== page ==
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52Then Jesus said to him, “Put your sword back into its place; for all who take the sword will perish by the sword.

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52. Put thy sword again into its place. By these words, Christ confirms the precept of the Law, which forbids private individuals to use the sword. And above all, we ought to attend to the threatening of punishment which is immediately added; for men did not, at their own pleasure, appoint this punishment for avenging their own blood; but God himself, by severely prohibiting murder, has declared how dearly he loves mankind. First, then, he does not choose to be defended by force and violence, because God in the Law forbade men to strike. This is a general reason; and he immediately descends to a special reason.

But here a question arises. Is it never lawful to use violence in repelling unjust violence? For though Peter had to deal with wicked and base robbers, still he is condemned for having drawn his sword. If, in such a case of moderate defense, an exception was not allowed, Christ appears to tie up the hands of all. Though we have treated this question more copiously 218218     Harmony, vol. 1, p. 298 under Matthew 5:39, yet I shall now state my opinion again in a few words. First, we must make a distinction between a civil court and the court of conscience; 219219     “Entre la jurisdiction externe ou civile, et le jugement spirituel, qui a son siege en la conscience;” — “between external or civil jurisdiction, and the spiritual judgment, which has its seat in the conscience.” for if any man resist a robber, 220220     “Si quelqu’un use de violence pour repousser un brigand;” — “if any one use violence for repelling a robber.” he will not be liable to public punishment, because the laws arm him against one who is the common enemy of mankind. Thus, in every case when defense is made against unjust violence, the punishment which God enjoins earthly judges to carry into execution ceases. And yet it is not the mere goodness of the cause that acquits the conscience from guilt, unless there be also pure affection. So then, in order that a man may properly and lawfully defend himself, he must first lay aside excessive wrath, and hatred, and desire of revenge, and all irregular sallies of passion, that nothing tempestuous may mingle with the defense. As this is of rare occurrence, or rather, as it scarcely ever happens, Christ properly reminds his people of the general rule, that they should entirely abstain from using the sword.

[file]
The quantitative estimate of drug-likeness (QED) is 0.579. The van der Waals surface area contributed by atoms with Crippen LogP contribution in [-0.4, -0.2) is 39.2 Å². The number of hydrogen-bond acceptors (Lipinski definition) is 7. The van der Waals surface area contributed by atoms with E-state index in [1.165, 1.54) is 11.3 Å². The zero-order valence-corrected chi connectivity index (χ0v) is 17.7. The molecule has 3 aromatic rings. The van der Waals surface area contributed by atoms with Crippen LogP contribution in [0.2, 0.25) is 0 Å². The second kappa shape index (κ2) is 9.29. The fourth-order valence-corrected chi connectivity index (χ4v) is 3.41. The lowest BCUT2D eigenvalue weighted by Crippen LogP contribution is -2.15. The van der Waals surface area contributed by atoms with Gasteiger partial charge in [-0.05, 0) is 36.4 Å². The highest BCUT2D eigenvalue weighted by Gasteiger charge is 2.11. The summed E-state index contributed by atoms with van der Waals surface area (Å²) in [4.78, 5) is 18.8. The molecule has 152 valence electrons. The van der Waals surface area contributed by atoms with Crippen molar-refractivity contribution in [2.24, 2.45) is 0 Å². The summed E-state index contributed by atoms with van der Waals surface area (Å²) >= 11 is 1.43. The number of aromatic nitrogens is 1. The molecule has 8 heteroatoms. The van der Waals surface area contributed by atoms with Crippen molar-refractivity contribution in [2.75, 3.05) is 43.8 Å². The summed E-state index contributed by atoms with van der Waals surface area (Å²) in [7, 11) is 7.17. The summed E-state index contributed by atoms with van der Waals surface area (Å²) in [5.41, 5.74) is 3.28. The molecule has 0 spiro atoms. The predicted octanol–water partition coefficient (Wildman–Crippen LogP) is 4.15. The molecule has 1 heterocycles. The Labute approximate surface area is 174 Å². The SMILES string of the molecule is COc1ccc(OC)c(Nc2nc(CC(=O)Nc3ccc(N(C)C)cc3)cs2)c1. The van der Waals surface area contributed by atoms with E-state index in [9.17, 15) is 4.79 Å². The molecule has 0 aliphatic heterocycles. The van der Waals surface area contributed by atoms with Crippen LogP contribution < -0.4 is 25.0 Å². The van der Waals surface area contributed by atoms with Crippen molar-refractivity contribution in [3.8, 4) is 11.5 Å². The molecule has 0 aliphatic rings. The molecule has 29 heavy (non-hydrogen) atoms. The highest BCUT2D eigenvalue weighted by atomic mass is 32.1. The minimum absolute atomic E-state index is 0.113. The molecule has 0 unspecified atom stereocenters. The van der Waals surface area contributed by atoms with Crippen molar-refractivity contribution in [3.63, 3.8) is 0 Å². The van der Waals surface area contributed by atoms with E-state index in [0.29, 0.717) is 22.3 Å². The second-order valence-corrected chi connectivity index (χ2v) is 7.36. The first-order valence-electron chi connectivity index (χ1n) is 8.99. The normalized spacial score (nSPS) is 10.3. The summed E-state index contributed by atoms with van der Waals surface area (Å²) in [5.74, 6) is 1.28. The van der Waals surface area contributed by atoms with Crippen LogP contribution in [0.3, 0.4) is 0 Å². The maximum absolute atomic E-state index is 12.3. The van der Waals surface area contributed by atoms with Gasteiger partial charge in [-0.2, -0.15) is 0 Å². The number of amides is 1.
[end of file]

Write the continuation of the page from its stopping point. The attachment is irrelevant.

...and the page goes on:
But there are fanatics who have foolishly misapplied this passage, so as to wrest the sword out of the hands of judges. They contend that it is unlawful to strike with the sword. This I acknowledge to be true, for no man is at liberty to take the sword at his own pleasure, so as to commit murder; but I deny that magistrates—who are God’s ministers, and by whom he executes his judgments—ought to be viewed as belonging to the ordinary rank. And not only so, but by these words of Christ, this very power is expressly ascribed to them: for when he declares that murderers must be put to death, it follows, that the sword is put into the hands of judges, that they may take vengeance for unjust murders. It will sometimes happen, indeed, that men addicted to the shedding of blood are punished by other means; but this is the ordinary way in which the Lord determined that the fierce cruelty of wicked men should be restrained from rioting with impunity. Certain doctors of what is called Canon Law have ventured to proceed to such a pitch of impudence as to teach, that the sword was not taken from Peter, but he was commanded to keep it sheathed until the time came for drawing it; and hence we perceive how grossly and shamefully those dogs have sported with the word of God.




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